For some people, the onset of spring doesn’t bring on raptures of joy for the returning warmth, sunshine and flowers. Instead, spring brings on dread of the sneezing season – where the extra pollen circulating brings on bouts of sneezing, watery eyes, and a perpetually drippy nose. For these people, life becomes a misery until the season changes again. Although you may be genetically susceptible if you’re one of them – the ‘allergic’ type – there are steps you can take to reduce the load on your immune system and make your life a little more comfortable.
The creatures responsible for your miserable symptoms are your very own border patrol: The immunoglobulins. These members of your immune system spend all their time patrolling your mucous membranes (including your nose, sinuses and eyelids), perpetually alert for potential allergens. When they encounter substances they don’t like they alert other members of your immune system to rush to the area, bringing with them histamine to make your nose sneeze, your eyes water, to eject the invader. The more allergens (of any type) your body encounters, the more intensely your immune system reaction will be. Your most important task is to reduce the allergenic load, and so reduce the intensity of your body’s reactions.
One of the most effective steps you can take in reducing this load is to reduce the amount of allergens your body encounters. Although you can’t affect what’s in the air, you can diminish the amount of potential allergens you encounter in your food. Some people find that reducing or completely eliminating their intake of dairy foods makes all the difference. Others find removing wheat products and additives from their diet during hay fever season has an impact.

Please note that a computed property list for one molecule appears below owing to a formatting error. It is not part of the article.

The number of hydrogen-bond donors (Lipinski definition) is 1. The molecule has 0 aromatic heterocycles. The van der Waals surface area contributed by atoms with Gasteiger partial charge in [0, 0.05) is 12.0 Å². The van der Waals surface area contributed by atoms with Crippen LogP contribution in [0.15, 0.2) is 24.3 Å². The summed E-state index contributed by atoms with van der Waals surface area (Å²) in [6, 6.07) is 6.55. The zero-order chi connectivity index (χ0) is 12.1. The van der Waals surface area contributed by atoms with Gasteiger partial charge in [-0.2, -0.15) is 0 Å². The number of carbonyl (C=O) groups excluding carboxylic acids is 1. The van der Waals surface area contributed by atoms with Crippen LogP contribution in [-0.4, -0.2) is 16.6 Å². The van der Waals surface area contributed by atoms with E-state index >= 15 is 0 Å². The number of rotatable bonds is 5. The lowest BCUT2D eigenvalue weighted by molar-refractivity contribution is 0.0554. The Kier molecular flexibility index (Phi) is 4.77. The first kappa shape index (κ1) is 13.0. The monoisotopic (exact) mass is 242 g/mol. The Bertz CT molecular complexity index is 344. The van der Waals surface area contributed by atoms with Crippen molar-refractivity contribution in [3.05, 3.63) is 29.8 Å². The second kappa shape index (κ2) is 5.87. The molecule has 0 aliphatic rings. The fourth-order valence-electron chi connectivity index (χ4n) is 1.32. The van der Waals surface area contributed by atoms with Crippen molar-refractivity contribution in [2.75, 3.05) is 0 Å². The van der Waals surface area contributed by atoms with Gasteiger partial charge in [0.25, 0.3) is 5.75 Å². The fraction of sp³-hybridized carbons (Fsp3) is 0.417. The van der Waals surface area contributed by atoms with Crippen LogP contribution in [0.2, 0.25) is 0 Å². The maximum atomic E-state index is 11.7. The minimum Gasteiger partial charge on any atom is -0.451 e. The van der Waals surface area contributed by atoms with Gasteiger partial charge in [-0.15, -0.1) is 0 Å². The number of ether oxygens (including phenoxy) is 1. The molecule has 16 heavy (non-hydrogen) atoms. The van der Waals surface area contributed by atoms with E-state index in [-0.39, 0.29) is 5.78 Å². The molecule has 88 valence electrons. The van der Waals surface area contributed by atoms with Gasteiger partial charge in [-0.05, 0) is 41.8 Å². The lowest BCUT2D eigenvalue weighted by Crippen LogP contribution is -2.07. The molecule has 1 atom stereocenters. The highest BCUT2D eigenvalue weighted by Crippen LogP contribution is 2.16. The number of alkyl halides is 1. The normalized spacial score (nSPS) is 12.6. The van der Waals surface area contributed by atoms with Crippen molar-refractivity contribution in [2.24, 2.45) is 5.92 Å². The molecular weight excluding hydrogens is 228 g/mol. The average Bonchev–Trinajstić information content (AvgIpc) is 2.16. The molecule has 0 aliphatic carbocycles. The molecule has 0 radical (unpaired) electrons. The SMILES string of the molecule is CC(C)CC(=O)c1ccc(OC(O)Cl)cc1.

The next step is to assess what allergenic load already exists in your home or office. That means dust mites, mould spores and other tiny bugs that lurk amongst the dust bunnies floating under your bed, nestling amongst your bedding, and lurking behind cabinets that you haven’t moved and cleaned behind in….how long? Seems obvious, but these sources of allergic triggers are easily overlooked in your quest for relief.
Another factor to consider is whether you already have a chronic sinus infection, as ongoing inflammation just increases the reactivity of your immune border patrol. It’s easy to succumb to persistent infection if you’re stressed, run down, or spending lots of time in germy environments.
If you only suffer with a mild level of hay fever, over-the-counter homoeopathic remedies may be ideal, as they’re safe to use alongside prescription medication. For more serious hay fever, a consultation with your natural health practitioner (that's me) can help you get effective relief.